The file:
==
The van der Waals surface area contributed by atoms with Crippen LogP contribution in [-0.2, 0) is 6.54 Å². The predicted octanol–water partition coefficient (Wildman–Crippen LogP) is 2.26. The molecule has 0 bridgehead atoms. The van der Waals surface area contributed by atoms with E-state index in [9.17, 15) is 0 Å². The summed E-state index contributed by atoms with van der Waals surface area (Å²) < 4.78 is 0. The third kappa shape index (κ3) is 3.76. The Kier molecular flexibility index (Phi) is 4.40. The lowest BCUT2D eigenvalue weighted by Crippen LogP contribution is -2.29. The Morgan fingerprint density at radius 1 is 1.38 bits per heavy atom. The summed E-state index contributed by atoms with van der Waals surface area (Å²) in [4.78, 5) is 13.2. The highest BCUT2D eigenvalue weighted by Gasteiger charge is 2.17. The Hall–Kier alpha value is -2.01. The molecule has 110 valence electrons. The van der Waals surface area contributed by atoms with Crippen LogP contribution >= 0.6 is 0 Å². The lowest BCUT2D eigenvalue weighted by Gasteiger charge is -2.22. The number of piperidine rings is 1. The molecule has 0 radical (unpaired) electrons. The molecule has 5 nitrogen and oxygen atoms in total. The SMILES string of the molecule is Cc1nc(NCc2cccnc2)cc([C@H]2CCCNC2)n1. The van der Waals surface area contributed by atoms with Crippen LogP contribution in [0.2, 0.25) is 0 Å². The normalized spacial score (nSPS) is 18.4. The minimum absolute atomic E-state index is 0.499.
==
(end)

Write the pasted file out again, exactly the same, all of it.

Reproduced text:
The van der Waals surface area contributed by atoms with Crippen LogP contribution in [-0.2, 0) is 6.54 Å². The predicted octanol–water partition coefficient (Wildman–Crippen LogP) is 2.26. The molecule has 0 bridgehead atoms. The van der Waals surface area contributed by atoms with E-state index in [9.17, 15) is 0 Å². The summed E-state index contributed by atoms with van der Waals surface area (Å²) < 4.78 is 0. The third kappa shape index (κ3) is 3.76. The Kier molecular flexibility index (Phi) is 4.40. The lowest BCUT2D eigenvalue weighted by Crippen LogP contribution is -2.29. The Morgan fingerprint density at radius 1 is 1.38 bits per heavy atom. The summed E-state index contributed by atoms with van der Waals surface area (Å²) in [4.78, 5) is 13.2. The highest BCUT2D eigenvalue weighted by Gasteiger charge is 2.17. The Hall–Kier alpha value is -2.01. The molecule has 110 valence electrons. The van der Waals surface area contributed by atoms with Crippen LogP contribution >= 0.6 is 0 Å². The lowest BCUT2D eigenvalue weighted by Gasteiger charge is -2.22. The number of piperidine rings is 1. The molecule has 0 radical (unpaired) electrons. The molecule has 5 nitrogen and oxygen atoms in total. The SMILES string of the molecule is Cc1nc(NCc2cccnc2)cc([C@H]2CCCNC2)n1. The van der Waals surface area contributed by atoms with Crippen LogP contribution in [0.2, 0.25) is 0 Å². The normalized spacial score (nSPS) is 18.4. The minimum absolute atomic E-state index is 0.499.